June 14, 2009
June 14, 2009
June 17, 2009
Computers in Education
14.195.1 - 14.195.8
An FPGA Multiprocessor System for Undergraduate Study
We present our experiences using multiple soft processor cores on an FPGA to study advanced computer architecture at the undergraduate level. Our system instantiates multiple processor cores on a single FPGA device using the Altera Nios® II soft processor and associated CAD tools. With an easy to use development environment and powerful tools to quickly generate designs, an FPGA platform provides the necessary flexibility to quickly produce a working system. Students are able to easily modify and adapt their designs for a specific application. We demonstrate that multiprocessor systems can be developed, implemented and studied by undergraduate students due to the availability and accessibility of design tools and FPGA development boards. Further, these systems enhance the learning of multiprocessors and aptly compliment advanced computer architecture courses covering topics to include shared memory, synchronization, sequential consistency, and memory coherency.
The last few years have seen a dramatic increase in the capabilities and performance of soft processor cores in Field Programmable Gate Arrays (FPGA). Once limited by relatively low clock speeds, a large number of gates, and cumbersome Computer Aided Design (CAD) tools, these soft processor cores are quickly becoming increasingly powerful for prototyping and high- speed designs. The industry shift toward multiple processors on a single die has brought the need to prototype these designs on reconfigurable systems. At the Intel Developer’s Forum in 2005, the Intel President Paul Otellini stated: “We are dedicating all of our future product development to multicore designs. We believe this is a key inflection point for the industry.” With this paradigm shift in processor technology, it becomes more critical that students are introduced to these types of systems at the undergraduate level.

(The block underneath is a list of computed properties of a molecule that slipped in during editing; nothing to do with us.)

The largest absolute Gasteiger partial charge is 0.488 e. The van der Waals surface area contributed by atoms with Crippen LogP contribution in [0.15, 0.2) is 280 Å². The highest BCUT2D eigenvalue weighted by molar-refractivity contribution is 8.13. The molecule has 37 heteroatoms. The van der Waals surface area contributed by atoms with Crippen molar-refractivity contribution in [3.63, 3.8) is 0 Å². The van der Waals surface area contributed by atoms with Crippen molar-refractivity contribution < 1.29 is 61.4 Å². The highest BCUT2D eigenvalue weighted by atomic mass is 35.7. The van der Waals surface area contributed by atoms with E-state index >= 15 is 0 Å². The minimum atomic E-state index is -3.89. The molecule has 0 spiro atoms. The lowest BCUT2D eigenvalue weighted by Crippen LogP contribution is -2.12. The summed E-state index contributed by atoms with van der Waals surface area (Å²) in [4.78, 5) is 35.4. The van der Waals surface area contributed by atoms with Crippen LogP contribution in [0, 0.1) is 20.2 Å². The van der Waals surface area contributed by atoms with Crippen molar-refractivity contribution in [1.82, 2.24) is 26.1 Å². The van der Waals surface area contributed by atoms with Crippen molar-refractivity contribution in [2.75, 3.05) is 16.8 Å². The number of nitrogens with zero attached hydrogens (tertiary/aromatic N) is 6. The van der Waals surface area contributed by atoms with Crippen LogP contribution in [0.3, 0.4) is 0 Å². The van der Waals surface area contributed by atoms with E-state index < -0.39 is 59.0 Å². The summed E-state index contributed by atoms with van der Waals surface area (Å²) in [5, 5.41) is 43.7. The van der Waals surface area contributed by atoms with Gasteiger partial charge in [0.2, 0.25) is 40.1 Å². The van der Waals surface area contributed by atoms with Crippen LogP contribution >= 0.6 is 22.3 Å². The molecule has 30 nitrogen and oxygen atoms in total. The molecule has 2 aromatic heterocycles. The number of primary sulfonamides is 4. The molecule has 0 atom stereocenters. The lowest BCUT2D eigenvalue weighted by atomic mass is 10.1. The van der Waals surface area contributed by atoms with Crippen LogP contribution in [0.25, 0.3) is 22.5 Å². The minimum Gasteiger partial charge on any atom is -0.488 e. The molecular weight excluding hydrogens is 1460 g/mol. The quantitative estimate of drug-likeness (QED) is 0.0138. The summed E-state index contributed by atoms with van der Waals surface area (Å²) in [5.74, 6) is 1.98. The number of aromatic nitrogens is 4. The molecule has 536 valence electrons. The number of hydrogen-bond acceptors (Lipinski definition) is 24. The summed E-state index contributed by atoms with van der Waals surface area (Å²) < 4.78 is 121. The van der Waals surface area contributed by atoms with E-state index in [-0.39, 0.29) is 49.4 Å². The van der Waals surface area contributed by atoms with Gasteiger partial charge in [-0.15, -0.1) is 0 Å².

FPGAs have become commonly available to undergraduate students in digital logic and computer architecture courses. Students are able to code in hardware description languages (Verilog and VHDL) to implement a simple AND gate or utilize industrial quality RISC-based processor cores for high-end designs. The design tools and hardware development boards accessible by undergraduate students have enabled them to produce designs that are comparable to those formerly restricted to the graduate level or in industry.
At the United States Military Academy at West Point, we study and utilize FPGAs in many of our electrical engineering courses. In the Department of Electrical Engineering and Computer Science, EE majors take a number of core courses to include EE360 (Digital Logic) and EE375 (Computer Architecture using VHDL). The program also offers a number of depth threads where the student can focus on a particular area of electrical engineering (i.e. computer architecture). Students learn digital logic in EE360 through the use of MSI (medium-scale integration) logic devices, CPLDs (complex programmable logic devices) and FPGAs. In EE375, students continue to learn computer architecture and VHDL by studying an in-house RISC-based processor core. The final course in the digital thread is EE484 (Advanced Computer
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